Because oestrogen play a big part in bone health it can be helpful if you feel you’re at risk of osteoporosis – studies show that women taking HRT tend to have stronger bones.  Definitely worth a conversation with your GP if you feel you are at risk.  Like a lot of women, I was concerned about HRT and the link with breast cancer but now looking at the evidence and listening to the experts in this field, I’ve come to realise that there a lot of benefits to taking HRT and the risk of breast cancer is very low.



 When we’re feeling stressed we produce cortisol, known as the stress hormone, and it can have a detrimental impact on bone density – it inhibits the bone building process. Stress is such a subjective thing, but if you find yourself feeling more anxious and rushed than you do feel yourself being at ease, I recommend that you address your stress and find strategies to reduce it.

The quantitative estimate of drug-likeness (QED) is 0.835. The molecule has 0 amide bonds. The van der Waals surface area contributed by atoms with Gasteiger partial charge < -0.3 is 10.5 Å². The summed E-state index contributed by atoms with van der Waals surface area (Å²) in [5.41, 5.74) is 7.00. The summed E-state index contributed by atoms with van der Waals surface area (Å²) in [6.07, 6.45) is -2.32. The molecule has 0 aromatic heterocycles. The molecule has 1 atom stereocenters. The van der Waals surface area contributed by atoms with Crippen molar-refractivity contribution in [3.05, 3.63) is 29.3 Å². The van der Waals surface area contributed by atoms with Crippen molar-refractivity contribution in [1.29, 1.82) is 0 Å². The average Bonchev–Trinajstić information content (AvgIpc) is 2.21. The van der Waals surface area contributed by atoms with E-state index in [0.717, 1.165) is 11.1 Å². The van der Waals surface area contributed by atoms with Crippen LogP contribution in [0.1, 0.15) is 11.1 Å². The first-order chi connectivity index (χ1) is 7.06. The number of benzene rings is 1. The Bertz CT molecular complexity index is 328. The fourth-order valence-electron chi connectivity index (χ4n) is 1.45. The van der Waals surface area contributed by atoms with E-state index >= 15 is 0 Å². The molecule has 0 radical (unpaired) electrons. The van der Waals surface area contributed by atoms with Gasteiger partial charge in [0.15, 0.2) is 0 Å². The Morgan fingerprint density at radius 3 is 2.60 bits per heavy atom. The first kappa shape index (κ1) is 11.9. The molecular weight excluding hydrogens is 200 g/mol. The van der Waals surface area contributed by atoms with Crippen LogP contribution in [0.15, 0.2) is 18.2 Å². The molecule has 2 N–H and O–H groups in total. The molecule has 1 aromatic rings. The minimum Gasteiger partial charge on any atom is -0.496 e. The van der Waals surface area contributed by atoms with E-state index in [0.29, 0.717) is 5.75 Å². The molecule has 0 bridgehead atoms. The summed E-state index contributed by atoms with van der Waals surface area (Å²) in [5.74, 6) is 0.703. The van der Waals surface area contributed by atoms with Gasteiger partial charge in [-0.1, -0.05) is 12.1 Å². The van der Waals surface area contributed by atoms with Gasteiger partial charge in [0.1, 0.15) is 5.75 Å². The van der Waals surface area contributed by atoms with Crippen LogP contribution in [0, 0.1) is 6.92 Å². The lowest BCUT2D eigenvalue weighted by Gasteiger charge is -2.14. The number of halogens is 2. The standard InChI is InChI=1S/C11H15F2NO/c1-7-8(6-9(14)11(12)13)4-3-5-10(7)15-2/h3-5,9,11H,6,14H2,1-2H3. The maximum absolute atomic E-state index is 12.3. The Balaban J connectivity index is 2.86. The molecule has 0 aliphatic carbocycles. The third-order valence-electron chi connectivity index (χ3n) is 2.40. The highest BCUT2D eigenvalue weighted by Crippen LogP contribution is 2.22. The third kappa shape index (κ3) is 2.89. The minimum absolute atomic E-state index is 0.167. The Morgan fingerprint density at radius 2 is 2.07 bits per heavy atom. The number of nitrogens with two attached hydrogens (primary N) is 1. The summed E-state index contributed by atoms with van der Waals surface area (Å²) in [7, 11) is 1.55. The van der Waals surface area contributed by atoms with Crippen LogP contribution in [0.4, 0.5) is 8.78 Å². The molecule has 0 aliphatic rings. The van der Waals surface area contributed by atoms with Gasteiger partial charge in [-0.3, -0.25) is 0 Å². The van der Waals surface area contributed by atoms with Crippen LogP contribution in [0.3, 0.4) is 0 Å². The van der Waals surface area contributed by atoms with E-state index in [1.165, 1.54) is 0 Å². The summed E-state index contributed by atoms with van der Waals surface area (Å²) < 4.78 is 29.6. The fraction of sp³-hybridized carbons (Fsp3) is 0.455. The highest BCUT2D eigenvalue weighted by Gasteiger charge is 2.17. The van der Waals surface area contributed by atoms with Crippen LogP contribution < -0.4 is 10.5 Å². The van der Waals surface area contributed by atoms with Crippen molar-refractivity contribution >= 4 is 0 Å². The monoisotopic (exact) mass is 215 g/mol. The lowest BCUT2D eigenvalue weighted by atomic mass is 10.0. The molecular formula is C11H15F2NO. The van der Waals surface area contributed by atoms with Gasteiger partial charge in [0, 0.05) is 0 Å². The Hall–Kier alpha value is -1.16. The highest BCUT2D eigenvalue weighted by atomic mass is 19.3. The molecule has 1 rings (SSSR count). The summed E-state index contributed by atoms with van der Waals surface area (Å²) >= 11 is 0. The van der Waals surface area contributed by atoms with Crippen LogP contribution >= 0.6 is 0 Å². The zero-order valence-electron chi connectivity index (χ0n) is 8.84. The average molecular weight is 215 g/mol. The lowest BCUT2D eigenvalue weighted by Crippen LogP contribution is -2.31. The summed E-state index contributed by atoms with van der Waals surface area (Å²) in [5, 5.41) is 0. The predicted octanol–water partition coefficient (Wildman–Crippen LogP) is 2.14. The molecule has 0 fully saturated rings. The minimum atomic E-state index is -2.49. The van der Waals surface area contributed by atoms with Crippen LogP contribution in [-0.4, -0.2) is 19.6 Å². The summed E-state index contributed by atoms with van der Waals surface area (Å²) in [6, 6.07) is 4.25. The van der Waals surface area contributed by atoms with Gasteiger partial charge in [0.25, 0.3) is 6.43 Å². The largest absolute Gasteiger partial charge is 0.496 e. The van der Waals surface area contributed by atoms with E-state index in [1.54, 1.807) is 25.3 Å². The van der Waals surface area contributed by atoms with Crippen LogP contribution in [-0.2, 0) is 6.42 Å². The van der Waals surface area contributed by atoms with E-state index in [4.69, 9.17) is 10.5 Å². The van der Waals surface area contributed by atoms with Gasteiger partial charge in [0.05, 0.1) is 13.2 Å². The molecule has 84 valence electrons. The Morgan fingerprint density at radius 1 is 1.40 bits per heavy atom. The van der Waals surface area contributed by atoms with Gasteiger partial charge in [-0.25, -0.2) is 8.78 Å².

Individuals who drink regularly tend to have lower bone density.  Aim to stay within the recommended limits of 14 units per week – bear in mind a glass of wine is 2.3 units.

So, it important as we reach menopause that we pay attention to our bones.

Here’s how



Aim for 1200mg of calcium per day.

This can be achieved by a combination of diet and supplements (when choosing a supplement look for calcium citrate as this is an easier form to absorb, and bear in mind 500mg is the max we can absorb at any one time so best to spread the dose throughout the day) of course this level can be achieved by diet alone.

Foods high in calcium include

Dairy products – yoghurt, milk, and cheese

Sardines and salmon with soft bones

Chia and flaxseed

Sesame seeds (tahini)


White beans